Long-term blood pressure variability and frailty risk in older adults

Michelle A. Fravel, Michael E. Ernst, Robyn L. Woods, Lawrence Beilin, Zhen Zhou, Suzanne G. Orchard, Enayet Chowdhury, Christopher M. Reid, A. R.M. Saifuddin Ekram, Sara E. Espinoza, Mark R. Nelson, Nigel Stocks, Kevan R. Polkinghorne, Rory Wolfe, Joanne Ryan

Research output: Contribution to journalArticlepeer-review


Introduction:In healthy older adults, the relationship between long-term, visit-to-visit variability in blood pressure (BP) and frailty is uncertain.Methods:Secondary analysis of blood pressure variability (BPV) and incident frailty in >13 000 participants ≥65-70 years enrolled in the ASPirin in Reducing Events in the Elderly (ASPREE) trial and its observational follow-up (ASPREE-XT). Participants were without dementia, physical disability, or cardiovascular disease at baseline. BPV was estimated using standard deviation of mean BP from three annual visits (baseline through the second annual follow-up). Frailty was defined using Fried phenotype and a frailty deficit accumulation index (FDAI). Participants with frailty during the BPV estimation period were excluded from the main analysis. Adjusted Cox proportional hazards regression evaluated the association between BPV and incident frailty, and linear mixed models for change in frailty scores, through a maximum of 9 years of follow-up.Results:Participants in the highest systolic BPV tertile were at higher risk of frailty compared to those in the lowest (referent) tertile of systolic BPV [Fried hazard ratio (HR) 1.17, 95% confidence interval (CI) 1.04-1.31; FDAI HR 1.18, 95% CI 1.07-1.30]. Findings were consistent when adjusted for multiple covariates and when stratified by antihypertensive use. Linear mixed models showed that higher systolic BPV was associated with increasing frailty score over time. Diastolic BPV was not consistently associated.Conclusions:High systolic BPV, independent of mean BP, is associated with increased risk of frailty in healthy older adults. Variability of BP across visits, even in healthy older adults, can convey important risk information beyond mean BP.Trial Registration:ClinicalTrials.gov NCT01038583 and ISRCTN83772183.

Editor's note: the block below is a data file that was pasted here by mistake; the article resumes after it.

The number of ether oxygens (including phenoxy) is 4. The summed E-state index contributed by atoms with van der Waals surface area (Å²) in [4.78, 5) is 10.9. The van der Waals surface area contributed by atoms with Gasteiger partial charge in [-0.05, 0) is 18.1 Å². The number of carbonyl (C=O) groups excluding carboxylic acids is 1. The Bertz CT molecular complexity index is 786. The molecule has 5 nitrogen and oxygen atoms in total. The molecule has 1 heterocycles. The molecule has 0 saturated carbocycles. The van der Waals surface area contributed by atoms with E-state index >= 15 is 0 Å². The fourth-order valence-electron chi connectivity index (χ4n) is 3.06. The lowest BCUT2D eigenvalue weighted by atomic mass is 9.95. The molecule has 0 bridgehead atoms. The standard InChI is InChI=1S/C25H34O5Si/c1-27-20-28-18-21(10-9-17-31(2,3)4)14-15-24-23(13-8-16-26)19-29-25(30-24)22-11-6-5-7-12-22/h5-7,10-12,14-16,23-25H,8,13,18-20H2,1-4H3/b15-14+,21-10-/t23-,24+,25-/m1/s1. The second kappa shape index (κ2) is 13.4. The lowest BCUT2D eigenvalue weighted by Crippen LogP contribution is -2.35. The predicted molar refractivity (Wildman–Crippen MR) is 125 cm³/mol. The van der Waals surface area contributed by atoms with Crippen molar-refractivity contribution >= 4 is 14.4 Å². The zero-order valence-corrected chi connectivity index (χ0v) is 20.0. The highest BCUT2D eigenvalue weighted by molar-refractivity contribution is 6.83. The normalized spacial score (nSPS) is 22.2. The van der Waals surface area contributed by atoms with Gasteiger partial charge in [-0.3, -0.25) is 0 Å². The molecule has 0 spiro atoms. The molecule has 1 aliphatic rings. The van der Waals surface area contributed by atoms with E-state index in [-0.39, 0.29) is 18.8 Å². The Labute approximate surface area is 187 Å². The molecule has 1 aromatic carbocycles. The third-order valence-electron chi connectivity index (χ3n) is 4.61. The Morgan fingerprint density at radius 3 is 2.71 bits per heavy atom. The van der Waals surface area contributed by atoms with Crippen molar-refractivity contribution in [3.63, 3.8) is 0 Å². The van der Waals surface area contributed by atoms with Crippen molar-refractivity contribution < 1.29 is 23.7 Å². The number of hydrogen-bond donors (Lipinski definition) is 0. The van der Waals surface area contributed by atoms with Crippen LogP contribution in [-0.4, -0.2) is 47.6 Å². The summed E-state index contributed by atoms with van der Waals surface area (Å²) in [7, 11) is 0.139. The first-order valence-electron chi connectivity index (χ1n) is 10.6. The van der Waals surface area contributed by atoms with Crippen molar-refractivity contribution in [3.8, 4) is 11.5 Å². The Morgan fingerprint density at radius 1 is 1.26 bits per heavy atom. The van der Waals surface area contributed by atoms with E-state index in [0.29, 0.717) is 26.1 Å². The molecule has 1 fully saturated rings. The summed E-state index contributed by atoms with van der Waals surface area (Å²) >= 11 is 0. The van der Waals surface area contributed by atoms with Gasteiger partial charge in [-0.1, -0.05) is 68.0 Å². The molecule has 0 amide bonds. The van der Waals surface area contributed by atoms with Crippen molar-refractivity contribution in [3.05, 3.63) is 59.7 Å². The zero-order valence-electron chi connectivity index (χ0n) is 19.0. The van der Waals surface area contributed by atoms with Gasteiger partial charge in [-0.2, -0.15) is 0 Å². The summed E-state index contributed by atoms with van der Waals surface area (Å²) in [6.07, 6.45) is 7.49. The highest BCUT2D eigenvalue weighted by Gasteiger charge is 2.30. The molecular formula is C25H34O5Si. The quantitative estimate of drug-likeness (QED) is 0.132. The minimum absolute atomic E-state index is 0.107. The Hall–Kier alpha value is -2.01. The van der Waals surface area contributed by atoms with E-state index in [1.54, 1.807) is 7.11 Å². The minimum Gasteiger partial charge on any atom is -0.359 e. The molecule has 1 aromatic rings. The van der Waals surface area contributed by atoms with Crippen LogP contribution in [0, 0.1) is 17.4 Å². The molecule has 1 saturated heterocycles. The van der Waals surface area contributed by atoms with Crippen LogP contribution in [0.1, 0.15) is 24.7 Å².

Original languageEnglish (US)
Pages (from-to)244-251
Number of pages8
JournalJournal of Hypertension
Issue number2
StatePublished - Feb 1 2024
Externally publishedYes


  • aging
  • blood pressure variability
  • frailty
  • long-term follow-up

ASJC Scopus subject areas

  • Cardiology and Cardiovascular Medicine
  • Physiology
  • Internal Medicine


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